Free Textbooks? SGA looks towards open source

Members of SGA have started working with Wallace Library staff this year in the hopes of making textbooks more affordable for Wheaton students. Textbooks are one of the main expenses that college students incur during their time at Wheaton. Since 2007, SGA has funnelled $5,000 a year to the library for a program that purchases classroom textbooks to keep on reserve. These reserves are available to all students, but many complain that they are not readily available, and can only be checked out for small periods at a time.

Student Government Association President Mary Sasso ’18 and Vice President Maya Benson ’18 are working on spreading awareness about the library’s reserve system. Currently, both professors and students can request any book they wish to be put on reserve, and the library must then purchase it. However, very few students are aware of this system.

“That conversation about reserved books turned into talking about open source materials, and how Wheaton can make it so that students don’t have to buy their own textbooks,” Sasso said. Open source materials are books and other academic materials, typically online, that colleges and schools make available to the whole student population, at no cost to the students. “The shift towards open source has already been happening in high schools. The majority of texts are online and therefore free to all students,” Benson said.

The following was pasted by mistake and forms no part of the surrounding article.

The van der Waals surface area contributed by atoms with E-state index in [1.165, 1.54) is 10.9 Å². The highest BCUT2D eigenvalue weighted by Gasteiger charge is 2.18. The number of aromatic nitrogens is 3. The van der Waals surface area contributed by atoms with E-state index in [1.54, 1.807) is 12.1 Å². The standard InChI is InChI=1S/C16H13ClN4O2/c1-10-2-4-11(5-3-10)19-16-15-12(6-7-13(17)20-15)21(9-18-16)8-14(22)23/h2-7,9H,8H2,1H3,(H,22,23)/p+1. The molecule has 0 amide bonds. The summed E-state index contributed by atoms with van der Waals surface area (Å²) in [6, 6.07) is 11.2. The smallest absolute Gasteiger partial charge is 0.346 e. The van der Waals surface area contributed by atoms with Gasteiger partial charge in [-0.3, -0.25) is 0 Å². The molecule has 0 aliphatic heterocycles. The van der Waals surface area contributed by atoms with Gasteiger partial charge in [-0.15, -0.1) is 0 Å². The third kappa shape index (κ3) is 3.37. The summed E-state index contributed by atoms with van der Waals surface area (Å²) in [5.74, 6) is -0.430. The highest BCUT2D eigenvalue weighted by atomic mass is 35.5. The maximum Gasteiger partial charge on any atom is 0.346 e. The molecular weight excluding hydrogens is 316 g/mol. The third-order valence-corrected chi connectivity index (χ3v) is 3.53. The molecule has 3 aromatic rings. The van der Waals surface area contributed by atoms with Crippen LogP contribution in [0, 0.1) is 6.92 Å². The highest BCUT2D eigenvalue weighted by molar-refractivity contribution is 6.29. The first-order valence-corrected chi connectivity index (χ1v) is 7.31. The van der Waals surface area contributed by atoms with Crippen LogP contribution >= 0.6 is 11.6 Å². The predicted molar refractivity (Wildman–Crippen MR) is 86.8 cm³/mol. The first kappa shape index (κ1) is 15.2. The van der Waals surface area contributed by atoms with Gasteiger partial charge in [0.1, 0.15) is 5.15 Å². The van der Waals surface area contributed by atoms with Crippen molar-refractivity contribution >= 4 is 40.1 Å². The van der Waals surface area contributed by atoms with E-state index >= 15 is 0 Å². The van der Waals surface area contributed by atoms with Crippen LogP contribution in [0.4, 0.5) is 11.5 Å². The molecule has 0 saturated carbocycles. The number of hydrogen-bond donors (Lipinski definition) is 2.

Sasso and Benson have been working with Interim Dean of Library Services Lauren Slingluff to identify potential funding sources to make this shift towards open source. “The initial shift will span multiple years and require a large faculty push. There are a lot of grant opportunities available, but we need to create incentives for professors to apply since they will have to pick up the slack,” Benson said. “But, if that happens, there’s the potentiality for students to come in and not have to buy books.”

“There’s a big link between students struggling in the first few weeks and them waiting to make sure they have the money to buy their books. It’s a class and finance oriented issue, and that shouldn’t be a barrier for student success. This initiative could be a big equalizer,” Sasso said.

“The end goal is super ambitious, but it’s certainly doable,” Benson said. Benson and Sasso hope to continue to raise awareness for this initiative, and to get both SGA and the student population as a whole on board.